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Washington County, Oregon

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Washington County is one of 36 counties in Oregon. It was originally named Twality County in 1843. The territorial legislature renamed it for George Washington in 1849. Its population was 529,710 as of 2010.[1] The seat and largest city is Hillsboro.

This page was evaluated on August 27, 2012.

Website evaluation

See also: Evaluation of Oregon county websites

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Budget
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Meetings
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Elected Officials
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Administrative Officials
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Permits, zoning
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Audits
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Contracts P
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Lobbying N
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Public records
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Local taxes
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Transparency grading process


The good

  • Budget
    • Has budgets online.[2]
  • Meetings
    • Has county Board of Commissioners' meeting minutes, agenda, and archives online.[3]
  • Elected Officials
    • Has elected officials' contact information online.[4]
  • Administrative Officials
    • Contact information provided for administrative officials.[5]
  • Building Permits and Zoning
    • Has building permits and zoning information online.[6]
  • Audits
    • Has financial audits available.[7]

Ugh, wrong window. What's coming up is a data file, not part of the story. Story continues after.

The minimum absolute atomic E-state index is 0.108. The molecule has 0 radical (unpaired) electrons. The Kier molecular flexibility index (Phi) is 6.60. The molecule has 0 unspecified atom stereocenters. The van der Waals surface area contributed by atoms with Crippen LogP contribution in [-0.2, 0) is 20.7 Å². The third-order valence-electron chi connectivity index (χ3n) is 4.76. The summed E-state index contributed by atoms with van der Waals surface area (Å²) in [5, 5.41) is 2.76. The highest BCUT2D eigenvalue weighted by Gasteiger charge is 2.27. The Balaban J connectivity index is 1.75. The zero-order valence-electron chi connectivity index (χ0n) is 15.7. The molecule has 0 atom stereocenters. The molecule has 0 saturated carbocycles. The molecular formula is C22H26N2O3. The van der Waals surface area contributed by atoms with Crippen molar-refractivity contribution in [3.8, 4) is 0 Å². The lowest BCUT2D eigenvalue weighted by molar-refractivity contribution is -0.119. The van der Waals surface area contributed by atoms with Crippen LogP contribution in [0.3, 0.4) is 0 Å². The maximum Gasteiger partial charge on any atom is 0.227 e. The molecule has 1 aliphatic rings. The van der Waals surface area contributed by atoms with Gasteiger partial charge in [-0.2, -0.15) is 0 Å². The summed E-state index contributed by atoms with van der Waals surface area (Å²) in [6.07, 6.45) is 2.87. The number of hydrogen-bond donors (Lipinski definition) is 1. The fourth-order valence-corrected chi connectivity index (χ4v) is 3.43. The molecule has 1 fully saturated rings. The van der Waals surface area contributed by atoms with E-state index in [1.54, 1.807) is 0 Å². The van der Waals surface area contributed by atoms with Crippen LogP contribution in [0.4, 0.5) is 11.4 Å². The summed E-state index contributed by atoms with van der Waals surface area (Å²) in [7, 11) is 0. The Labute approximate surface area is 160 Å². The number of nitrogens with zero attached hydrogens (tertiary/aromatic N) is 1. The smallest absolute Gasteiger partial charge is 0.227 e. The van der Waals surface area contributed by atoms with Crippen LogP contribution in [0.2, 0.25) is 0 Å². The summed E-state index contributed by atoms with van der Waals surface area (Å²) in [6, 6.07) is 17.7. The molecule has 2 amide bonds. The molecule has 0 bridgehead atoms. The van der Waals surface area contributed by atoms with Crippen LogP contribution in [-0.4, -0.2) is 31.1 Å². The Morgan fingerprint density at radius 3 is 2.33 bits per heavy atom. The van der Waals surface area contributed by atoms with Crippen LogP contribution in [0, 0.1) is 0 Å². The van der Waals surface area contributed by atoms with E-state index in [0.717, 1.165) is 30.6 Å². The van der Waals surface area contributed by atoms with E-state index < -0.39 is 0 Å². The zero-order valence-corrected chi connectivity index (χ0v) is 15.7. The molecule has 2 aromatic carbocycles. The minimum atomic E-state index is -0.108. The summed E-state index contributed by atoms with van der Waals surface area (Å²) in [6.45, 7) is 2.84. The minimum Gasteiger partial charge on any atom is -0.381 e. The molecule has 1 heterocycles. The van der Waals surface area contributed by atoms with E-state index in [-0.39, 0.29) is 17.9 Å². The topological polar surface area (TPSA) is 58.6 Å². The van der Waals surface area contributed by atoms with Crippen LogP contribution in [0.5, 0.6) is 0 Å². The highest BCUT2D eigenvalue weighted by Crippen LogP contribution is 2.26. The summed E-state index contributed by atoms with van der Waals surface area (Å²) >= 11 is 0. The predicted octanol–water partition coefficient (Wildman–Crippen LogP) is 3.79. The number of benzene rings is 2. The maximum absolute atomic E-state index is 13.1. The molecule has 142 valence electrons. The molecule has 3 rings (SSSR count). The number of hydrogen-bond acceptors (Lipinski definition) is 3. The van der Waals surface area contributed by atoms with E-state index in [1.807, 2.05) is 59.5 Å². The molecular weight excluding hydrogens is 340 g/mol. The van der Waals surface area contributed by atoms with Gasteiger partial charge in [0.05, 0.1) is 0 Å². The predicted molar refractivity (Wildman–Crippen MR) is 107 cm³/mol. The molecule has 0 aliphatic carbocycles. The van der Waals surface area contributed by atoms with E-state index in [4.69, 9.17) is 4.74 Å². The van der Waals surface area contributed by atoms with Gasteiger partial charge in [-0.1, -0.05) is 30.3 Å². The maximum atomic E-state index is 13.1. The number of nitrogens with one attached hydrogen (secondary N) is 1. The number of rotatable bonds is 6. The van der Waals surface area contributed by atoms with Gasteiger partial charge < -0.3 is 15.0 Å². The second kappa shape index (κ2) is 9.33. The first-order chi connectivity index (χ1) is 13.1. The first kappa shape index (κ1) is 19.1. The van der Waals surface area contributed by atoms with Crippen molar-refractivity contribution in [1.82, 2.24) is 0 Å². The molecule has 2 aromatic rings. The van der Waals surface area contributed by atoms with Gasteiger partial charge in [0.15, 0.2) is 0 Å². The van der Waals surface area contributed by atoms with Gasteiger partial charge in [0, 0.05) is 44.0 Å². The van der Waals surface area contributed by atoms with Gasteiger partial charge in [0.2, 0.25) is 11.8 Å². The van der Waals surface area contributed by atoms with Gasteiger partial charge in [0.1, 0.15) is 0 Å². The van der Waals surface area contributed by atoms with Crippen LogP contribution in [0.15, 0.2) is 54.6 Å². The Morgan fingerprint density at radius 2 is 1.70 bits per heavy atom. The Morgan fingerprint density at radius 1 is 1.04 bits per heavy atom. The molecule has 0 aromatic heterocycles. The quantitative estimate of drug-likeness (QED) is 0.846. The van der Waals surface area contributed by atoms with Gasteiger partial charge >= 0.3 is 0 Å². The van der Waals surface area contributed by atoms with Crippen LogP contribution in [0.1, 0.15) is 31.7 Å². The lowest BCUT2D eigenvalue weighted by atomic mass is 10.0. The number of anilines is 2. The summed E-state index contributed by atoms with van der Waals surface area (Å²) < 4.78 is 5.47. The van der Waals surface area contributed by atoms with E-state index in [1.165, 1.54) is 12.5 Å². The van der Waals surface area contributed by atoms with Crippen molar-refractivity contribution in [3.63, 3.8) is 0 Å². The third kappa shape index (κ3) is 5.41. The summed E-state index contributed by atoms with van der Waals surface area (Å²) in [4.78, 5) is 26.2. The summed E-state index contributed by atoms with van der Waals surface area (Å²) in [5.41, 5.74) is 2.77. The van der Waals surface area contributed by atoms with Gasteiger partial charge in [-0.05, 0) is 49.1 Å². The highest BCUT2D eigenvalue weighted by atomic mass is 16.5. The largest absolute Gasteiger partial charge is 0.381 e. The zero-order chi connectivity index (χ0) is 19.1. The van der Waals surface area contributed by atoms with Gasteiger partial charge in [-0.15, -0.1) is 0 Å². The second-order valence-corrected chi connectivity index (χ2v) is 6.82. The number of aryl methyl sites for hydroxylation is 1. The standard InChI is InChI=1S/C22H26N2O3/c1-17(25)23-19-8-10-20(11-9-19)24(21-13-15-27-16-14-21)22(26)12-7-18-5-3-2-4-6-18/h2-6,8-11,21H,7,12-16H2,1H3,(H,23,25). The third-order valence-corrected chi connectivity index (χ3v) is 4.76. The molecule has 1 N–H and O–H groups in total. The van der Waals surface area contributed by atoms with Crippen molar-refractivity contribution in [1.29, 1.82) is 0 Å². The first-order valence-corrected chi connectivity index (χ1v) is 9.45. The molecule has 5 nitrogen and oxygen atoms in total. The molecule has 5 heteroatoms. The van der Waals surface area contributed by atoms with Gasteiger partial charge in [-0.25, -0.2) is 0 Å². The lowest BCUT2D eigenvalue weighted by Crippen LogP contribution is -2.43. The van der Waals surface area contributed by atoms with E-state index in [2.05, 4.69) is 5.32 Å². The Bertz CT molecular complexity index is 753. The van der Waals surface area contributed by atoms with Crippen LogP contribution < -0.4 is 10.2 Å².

• Contracts
    • Contact information is given and guidelines for purchasing.[8] One labor agreement for nurses was published.[9]
  • Public Records
  • Local Taxes
    • Has general tax information, property tax information, and monthly property tax distribution reports.[11]
    • Has some tax information and online tax payment option.[12]

The bad

  • Contracts
    • Not all approved vendor contract statements are provided.
  • Lobbying

Budget

The 2011-2012 modified budget is $692,807,113, and the proposed 2012-2013 budget is $716,912,629, an increase of about 3.5 percent.[13] The 2010-2011 modified budget was $684,204,435.[14]

Category Expenses
General Government $45,494,542
Public Safety and Justice $134,631,115
Land Use, Housing, and Transportation $85,903,470
Health and Human Services $91,328,643
Culture, Education, and Recreation $36,268,841
Non-departmental $9,657,771
Capital Outlay $124,697,029
Non-operating $164,825,702
TOTAL $692,807,113
[15]

Stimulus

Washington County received almost $2.6 million through the American Recovery and Reinvestment Act stimulus.[16] Hillsboro, Beaverton, and Tigard received $924,700, $914,900, and $230,500 for energy efficiency upgrades, respectively.[17]

Public Employees

Elected Officials